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Reading Habit Trains the Mind

In the heart of Schuldes Sports Center is an office full of the kind of memorabilia that accretes in a work-life driven by those twin imposters: triumph and disaster. But ask its occupant, Russ Schmelzer ’82, which memento he treasures most and he’ll reach into his desk drawer and pull out a carefully maintained list – a list of books.

Schmelzer, head athletics trainer at St. Norbert College, keeps a list of every title he reads. His hobby syncs well with at least one aspect of his job: A more than seven-hour winter bus ride to Michigan may seem like a burden to most but, for Schmelzer, it’s an opportunity. When we spoke with him, he had already picked out a book for his upcoming trip to Adrian College with the Green Knight hockey team.

“It’s the latest biography of Ted Williams. It’s around 760 pages,” he says. “I will put in my earplugs and read on the bus all the way there and all the way back.”

Schmelzer has kept his log since 2000. The list serves as an album of his life, of sorts.

“I can look back at the list and see that I read this book when I was on vacation,” he says. “I was in Minneapolis for the Frozen Four when I was reading that book. Some of those things come to mind.”

The number of books read in a year coincides with events in his life. Schmelzer read 46 books in 2005 and 42 books the following year. In 2007, his total dropped to 10 books.

“My daughter was born in April of that year,” he explains. “From April on, I only read three books. In 2008, I only read four books. I was so wrapped in her first year that I didn’t have time.”

A habit since early days
Schmelzer, who can tell you he read 37 books last year, traces his zeal for reading to his childhood. His parents were daily readers of both the Chicago Tribune and the Chicago Daily News. He chose books as his medium and would often make his way to the attic with a Hardy Boys mystery or another story in hand.

Today, United States history tops his list, including Robert Caro’s biographical series on Lyndon B. Johnson and books on the space race of the 1960s.

“I read biographies most of all,” says Schmelzer. “I’m a history buff. I aced U.S. history in high school. I was big on history from Truman on … . I don’t really get into fiction but, once in a while, one will come up.

“I will read sports biographies if they are in-depth. I just read the latest on Michael Jordan, which was more than 600 pages.”

Fresh on the page
Schmelzer, a former basketball player at St. Norbert, owns an e-reader, but he prefers the bound pages. The early morning is his favorite time to read because “my mind is fresh, I’m awake and the house is quiet.”

His reading habits also include embarking on multiple books at one time.

“I’m currently reading a book about Nixon’s ‘Checkers Speech,’ says Schmelzer. “As a second book, I choose one that doesn’t require me to keep reading it in order to remember what is going on. The one I have now has short chapters. It’s a book about authors talking about their favorite bookstore. If I need a break from the big book I’m reading, I will go to that one.”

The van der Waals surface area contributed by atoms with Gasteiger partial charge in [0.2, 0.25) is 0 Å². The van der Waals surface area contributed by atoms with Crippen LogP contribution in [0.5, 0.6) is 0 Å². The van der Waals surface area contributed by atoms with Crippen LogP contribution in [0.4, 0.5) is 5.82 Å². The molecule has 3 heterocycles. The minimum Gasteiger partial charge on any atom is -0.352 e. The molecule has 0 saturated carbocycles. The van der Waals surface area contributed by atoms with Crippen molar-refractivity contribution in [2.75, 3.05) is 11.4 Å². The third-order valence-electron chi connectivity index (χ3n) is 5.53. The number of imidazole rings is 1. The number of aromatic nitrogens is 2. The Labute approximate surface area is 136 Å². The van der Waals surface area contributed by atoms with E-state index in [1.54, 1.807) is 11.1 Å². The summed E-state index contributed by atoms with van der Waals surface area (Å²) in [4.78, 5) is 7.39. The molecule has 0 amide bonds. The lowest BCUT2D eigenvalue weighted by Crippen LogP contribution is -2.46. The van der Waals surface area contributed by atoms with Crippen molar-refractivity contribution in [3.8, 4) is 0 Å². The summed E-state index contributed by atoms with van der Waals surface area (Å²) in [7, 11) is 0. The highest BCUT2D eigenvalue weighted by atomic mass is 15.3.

Schmelzer, who is in his 34th year at the college, is a fan of bookstores. Before visiting a new city, he often goes online to find the used and independent book retailers. He also frequents the library. He adds books of interest to a “wish list” on his e-reader.

Schmelzer rarely stops reading a book before completion, but it has happened on occasion. “I try not to do that,” he says. “One that I can recall is ‘Founding Brothers’ about the guys of the 1776 Continental Congress. It’s right up my alley as far as my interests and was a best seller, but I found it to be so dry. I reached the point where I said, ‘I can’t do this anymore.’ There are times where it’s a good book, but I’m not in the mood for it. Two years later I will pick it up again.”

Logging the miles
Schmelzer records the number of pages of each book in his log. He enjoys long books. One of the Johnson volumes, for example, is 1,040 pages.

He has read some favorites for a second time. “Lonesome Dove” by Larry McMurty was the first book he repeated. Schmelzer plans to revisit the horror novel “It” by Stephen King.

The book-versus-film debate is a non-issue for Schmelzer because he is not a fan of movies. He leaves the DVDs, Blu-rays and video downloads to the student-athletes.

“The players like to watch movies on the bus,” he said. “They all plug into one device or another. The only time I use technology [on the bus] is when the lighting is bad. When there isn’t enough light to read my book, I will use my Nook.”

Any good-natured ribbing from the athletes about his pastime doesn’t bother Schmelzer. He receives some playful teasing at home.

“My wife makes fun of me all the time because I’m always reading,” he says with a laugh. “There’s nothing better than a good book.”

Feb. 3, 2015